10 Health Benefits of Peas
1. Weight Management:
Peas are low fat but high everything else. A cup of peas has less than 100 calories but lots of protein, fiber and micro-nutrients.
2. Stomach cancer prevention:
Peas contain high amounts of a health-protective polyphenol called coumestrol. A study in Mexico City determined you only need 2 milligrams per day of this phytonutrient to prevent stomach cancer. A cup of peas has at least 10.
3. Anti-aging, strong immune system, and high energy:
This comes from the high levels of anti-oxidants including:
flavinoids: = catechin and epicatechin
carotenoid= alpha-carotene and beta-carotene
phenolic acids = ferulic and caffeic acid
polyphenols = coumestrol
4. Prevention of wrinkles, Alzheimer’s, arthritis, bronchitis, osteoporosis and candida
These come from peas strong anti-inflammatory properties. Excess inflammation has also been linked to, heart disease, cancer, and aging in general. These properties include:
Pisumsaponins I and II and pisomosides A and B are anti-inflammatory phytonutrients found almost exclusively in peas.
vitamin C and vitamin E, and a good amount of the antioxidant mineral zinc
omega-3 fat in the form of alpha-linolenic acid (ALA).
5. Blood sugar regulation:
High fibre slows and protein slows down how fast sugars are digested.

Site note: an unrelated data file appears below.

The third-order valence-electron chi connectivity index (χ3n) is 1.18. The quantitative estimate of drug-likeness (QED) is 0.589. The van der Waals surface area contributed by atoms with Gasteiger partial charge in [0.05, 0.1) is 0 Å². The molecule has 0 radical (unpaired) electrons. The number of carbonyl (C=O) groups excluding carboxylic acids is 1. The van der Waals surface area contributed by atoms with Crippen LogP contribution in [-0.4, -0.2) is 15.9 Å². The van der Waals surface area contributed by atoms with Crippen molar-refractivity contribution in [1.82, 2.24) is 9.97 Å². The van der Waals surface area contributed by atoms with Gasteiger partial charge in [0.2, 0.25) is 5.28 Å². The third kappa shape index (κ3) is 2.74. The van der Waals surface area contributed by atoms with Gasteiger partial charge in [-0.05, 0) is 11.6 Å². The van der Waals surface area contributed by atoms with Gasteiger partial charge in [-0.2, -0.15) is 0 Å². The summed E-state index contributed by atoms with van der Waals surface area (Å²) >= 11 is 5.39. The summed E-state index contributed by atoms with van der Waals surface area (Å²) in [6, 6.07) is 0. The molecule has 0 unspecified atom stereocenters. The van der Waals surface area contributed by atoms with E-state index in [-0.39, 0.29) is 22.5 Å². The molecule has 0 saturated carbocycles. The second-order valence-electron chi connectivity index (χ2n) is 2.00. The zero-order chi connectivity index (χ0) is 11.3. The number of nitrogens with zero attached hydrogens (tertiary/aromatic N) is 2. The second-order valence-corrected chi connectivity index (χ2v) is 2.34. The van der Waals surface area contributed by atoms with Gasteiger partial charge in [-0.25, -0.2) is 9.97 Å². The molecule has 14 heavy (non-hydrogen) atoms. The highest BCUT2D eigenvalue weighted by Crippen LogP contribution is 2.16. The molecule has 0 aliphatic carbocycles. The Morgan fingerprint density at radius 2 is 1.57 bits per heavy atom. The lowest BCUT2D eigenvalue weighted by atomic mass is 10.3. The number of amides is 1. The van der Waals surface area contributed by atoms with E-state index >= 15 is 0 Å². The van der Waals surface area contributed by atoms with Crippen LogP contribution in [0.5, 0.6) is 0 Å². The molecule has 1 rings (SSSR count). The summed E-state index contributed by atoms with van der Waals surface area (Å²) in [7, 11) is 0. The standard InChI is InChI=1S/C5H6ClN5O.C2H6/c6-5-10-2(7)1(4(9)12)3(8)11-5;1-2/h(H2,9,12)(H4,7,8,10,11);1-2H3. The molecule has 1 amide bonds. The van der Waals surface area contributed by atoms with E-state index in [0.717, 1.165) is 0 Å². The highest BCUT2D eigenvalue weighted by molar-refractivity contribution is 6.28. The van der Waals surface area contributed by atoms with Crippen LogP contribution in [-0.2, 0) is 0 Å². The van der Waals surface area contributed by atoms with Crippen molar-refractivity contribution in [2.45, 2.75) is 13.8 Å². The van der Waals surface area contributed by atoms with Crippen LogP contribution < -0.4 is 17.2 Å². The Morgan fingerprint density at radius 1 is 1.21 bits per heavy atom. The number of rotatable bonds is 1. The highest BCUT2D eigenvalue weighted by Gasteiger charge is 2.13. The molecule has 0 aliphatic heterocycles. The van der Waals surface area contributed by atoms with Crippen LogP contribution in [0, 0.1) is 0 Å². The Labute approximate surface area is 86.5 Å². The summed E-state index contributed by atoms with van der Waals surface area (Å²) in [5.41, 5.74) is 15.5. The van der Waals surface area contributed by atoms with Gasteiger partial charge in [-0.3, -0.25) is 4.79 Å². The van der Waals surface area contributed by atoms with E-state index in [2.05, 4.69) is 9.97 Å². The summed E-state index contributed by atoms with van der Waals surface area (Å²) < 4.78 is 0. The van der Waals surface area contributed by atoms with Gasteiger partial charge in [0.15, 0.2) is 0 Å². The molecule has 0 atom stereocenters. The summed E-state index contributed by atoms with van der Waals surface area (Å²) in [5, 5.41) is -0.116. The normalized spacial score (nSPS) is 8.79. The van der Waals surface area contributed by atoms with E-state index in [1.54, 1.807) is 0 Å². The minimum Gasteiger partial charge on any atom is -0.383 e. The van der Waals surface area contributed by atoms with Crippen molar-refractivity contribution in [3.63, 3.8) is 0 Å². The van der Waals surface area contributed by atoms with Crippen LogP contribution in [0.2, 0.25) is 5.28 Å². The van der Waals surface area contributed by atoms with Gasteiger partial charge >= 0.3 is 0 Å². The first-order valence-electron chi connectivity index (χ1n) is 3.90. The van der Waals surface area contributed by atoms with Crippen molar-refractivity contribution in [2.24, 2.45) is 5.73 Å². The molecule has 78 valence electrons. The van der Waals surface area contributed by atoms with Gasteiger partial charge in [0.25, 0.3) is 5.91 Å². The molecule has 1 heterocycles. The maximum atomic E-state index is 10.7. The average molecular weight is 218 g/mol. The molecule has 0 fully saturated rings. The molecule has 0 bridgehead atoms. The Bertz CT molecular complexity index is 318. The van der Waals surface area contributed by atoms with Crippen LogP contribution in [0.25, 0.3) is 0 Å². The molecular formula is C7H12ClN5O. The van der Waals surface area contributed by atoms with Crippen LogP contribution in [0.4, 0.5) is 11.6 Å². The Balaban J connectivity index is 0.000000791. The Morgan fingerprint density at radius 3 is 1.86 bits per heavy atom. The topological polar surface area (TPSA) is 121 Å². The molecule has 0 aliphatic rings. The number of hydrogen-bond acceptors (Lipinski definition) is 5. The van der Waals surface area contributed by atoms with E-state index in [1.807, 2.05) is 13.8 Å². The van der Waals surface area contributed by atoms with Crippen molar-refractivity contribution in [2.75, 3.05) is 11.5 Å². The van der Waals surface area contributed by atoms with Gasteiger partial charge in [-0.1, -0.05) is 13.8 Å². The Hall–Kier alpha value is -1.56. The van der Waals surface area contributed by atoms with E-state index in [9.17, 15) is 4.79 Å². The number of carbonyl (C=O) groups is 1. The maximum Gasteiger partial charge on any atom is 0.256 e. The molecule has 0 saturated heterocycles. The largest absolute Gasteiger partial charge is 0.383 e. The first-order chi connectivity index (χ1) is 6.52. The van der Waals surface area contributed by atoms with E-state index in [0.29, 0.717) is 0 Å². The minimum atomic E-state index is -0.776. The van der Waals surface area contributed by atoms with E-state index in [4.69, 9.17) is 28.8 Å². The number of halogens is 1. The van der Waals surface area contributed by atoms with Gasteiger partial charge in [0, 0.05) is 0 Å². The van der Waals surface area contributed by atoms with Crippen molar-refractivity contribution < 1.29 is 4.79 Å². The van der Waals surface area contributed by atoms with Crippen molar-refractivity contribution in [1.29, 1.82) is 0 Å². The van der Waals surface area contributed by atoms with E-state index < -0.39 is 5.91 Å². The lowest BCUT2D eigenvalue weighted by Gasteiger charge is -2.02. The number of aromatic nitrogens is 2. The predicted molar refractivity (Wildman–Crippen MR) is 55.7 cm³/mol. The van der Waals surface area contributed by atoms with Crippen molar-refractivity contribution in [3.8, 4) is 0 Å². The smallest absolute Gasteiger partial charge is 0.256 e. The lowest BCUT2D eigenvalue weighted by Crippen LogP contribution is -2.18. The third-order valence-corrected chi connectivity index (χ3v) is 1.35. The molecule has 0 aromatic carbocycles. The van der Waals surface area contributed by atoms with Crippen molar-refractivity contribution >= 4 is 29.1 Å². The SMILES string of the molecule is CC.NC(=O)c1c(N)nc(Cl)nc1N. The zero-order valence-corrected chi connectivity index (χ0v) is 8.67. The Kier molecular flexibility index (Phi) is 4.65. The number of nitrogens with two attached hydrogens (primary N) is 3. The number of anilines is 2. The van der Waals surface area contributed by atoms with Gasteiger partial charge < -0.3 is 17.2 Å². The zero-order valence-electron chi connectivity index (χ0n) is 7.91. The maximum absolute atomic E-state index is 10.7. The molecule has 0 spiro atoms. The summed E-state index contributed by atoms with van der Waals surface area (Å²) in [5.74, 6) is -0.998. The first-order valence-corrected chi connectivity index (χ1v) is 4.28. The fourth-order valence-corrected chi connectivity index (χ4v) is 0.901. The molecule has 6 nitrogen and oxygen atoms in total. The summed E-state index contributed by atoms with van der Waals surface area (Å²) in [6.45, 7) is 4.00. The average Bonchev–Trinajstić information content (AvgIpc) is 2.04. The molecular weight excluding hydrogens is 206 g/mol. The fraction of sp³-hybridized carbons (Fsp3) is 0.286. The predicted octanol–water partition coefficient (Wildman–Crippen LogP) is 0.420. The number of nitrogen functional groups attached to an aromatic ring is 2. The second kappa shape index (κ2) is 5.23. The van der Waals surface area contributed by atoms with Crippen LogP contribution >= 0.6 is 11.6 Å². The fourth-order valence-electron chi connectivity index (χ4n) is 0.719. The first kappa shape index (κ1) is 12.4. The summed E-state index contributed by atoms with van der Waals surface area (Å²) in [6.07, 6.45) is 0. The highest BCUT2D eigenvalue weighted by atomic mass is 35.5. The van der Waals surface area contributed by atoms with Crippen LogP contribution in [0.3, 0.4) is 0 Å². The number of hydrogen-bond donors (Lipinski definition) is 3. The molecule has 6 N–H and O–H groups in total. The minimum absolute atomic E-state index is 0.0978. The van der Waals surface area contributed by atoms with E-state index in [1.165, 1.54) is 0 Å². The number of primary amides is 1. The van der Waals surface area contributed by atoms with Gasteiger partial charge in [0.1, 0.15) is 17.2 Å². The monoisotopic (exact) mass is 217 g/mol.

The anti-oxidants and anti-inflammatory prevent or reverse insulin resistance (type 2 diabetes)
All carbohydrates are natural sugars and starches with no white sugars or chemicals to worry about.
6. Heart disease prevention:
The many antioxidant and anti-inflammatory compounds support healthy blood vessels. The formation of plaque along our blood vessel walls starts with chronic, excessive oxidative stress and inflammation.
The generous amounts of vitamin B1 and folate, B2, B3, and B6 reduce homocysteine levels which are risk factor for heart disease.
7. Healthy for the environment:
Peas work with bacteria in the soil to ‘fix’ nitrogen from the air and deposit it in the soil. This reduces the need for artificial fertilizers since one of their main ingredients is nitrogen.
After peas have been harvested the remaining plant easily breaks down to create more organic fertilizer for the soil.
Peas are also able to grow on minimal moisture so they are a perfect crop in many areas not needing irrigation or using up valuable water supplies.
8. Prevent constipation:
The high fiber content in peas improves bowel health and peristalsis.
9. Healthy bones
Just one cup of peas contain 44% of your Vitamin K which helps to anchor calcium inside the bones. It’s B vitamins also help to prevent osteoporosis.
10. Reduces bad cholesterol:
The niacin in peas helps reduce, the production of triglycerides and VLDL (very low-density lipoprotein, which results in in less bad cholesterol, increased HDL (“good”) cholesterol, and lowered triglycerides.
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9 Powerful Benefits Of Drinking Moringa Every Day
10 Health Benefits of Honey
10 Tips for HEIRLOOM TOMATOES
1) Learn to Graft
The single most effective cultivation practice with heirloom tomatoes is to use grafted plants, with the heirloom variety grafted onto a vigorous, disease-resistant rootstock.
Grafted heirlooms can produce yields 30–50% greater than nongrafted heirlooms. Grafting reduces the risk of soilborne diseases, and many growers feel that it leads to an overall vigor that helps the plants resist foliar diseases as well